January 16, 2019 06:50 PM
Staff and students at Edison High School in northeast Minneapolis are working to hit the reset button after several serious fights broke out on campus last month.
The school is now trying a new approach to ease tensions between students in the hallways and classrooms.
Each day, the school's roughly 900 students in 9th-12th grade meet in student advisory, a place to do homework or study.
But now on Tuesdays through the end of the year, that time will be spent in circles.
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Students say it's been a great time to share how they've been feeling.
"We've been using this advisory time recently to talk about different things and events happening in the school, and how that has made the student body react," senior Brandon Arneson said.
"I feel like it has made people realize the problems, set a plan to fix those problems, and ultimately not have those problems occur again," added fellow senior Gio Green.
But it has also been a time to listen to fellow classmates.
"Being in that circle and listening to other people and what they say made me realize a new perspective of how they saw the fights," sophomore Huda Abdulahi said.
Principal Eryn Warne could feel the temperature rising inside her school in December.
"I definitely felt a sense of change in our climate," she said.
The series of serious fights inside brought unwanted attention to the school.
"I think these fights have defined Edison, but it shouldn't have defined Edison," senior Caroline Anthony said. "It's not a place where people don't like each other and attack each other. Edison is a community-based school. We work together to make change."
Of all the schools in the Minneapolis Public Schools district, Edison High School had the second-highest number of incidents involving school resource officers during the 2017-18 school year, according to the district.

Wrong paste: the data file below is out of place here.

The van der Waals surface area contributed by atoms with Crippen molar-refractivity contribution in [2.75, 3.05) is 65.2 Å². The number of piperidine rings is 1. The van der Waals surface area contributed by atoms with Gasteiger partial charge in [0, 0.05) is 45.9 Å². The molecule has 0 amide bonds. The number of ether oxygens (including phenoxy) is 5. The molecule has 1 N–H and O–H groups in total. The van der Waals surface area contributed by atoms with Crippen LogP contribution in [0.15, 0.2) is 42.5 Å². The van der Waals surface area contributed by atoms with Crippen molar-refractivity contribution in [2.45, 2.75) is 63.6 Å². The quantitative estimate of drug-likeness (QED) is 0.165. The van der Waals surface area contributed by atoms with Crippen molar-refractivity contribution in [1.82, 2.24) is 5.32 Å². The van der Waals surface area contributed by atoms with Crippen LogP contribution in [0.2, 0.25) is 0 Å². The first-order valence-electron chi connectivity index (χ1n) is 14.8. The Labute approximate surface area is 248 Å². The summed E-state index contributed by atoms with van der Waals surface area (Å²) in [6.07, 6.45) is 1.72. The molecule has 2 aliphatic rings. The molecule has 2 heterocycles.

So when students came back from winter break, that change began.
"A storm passed through and it was real, and it hurt, but we are better than that, and we need to remember that we're better than that," Warne said.
Students say this isn't what they want to the school to be known for.
"Unfortunatly, I do feel like I have had to stick up for my school a lot," Green said. "I feel like Edison gets marginalized as an inner-city, rough, tough school and that does hurt me."
Principal Warne says focusing on making things better has been a positive way to start off the new year.
Warne said Minneapolis Parks and Recreation and the Hennepin County Library system are both working with the school to alert them if a situation with students occurs off campus - so school officials can be ready to mitigate any potential disrutption in the building.
There will be a parent and community meeting Thursday night to continue talking about and addressing the issues.
Updated: January 16, 2019 06:50 PM
Created: January 16, 2019 05:35 PM
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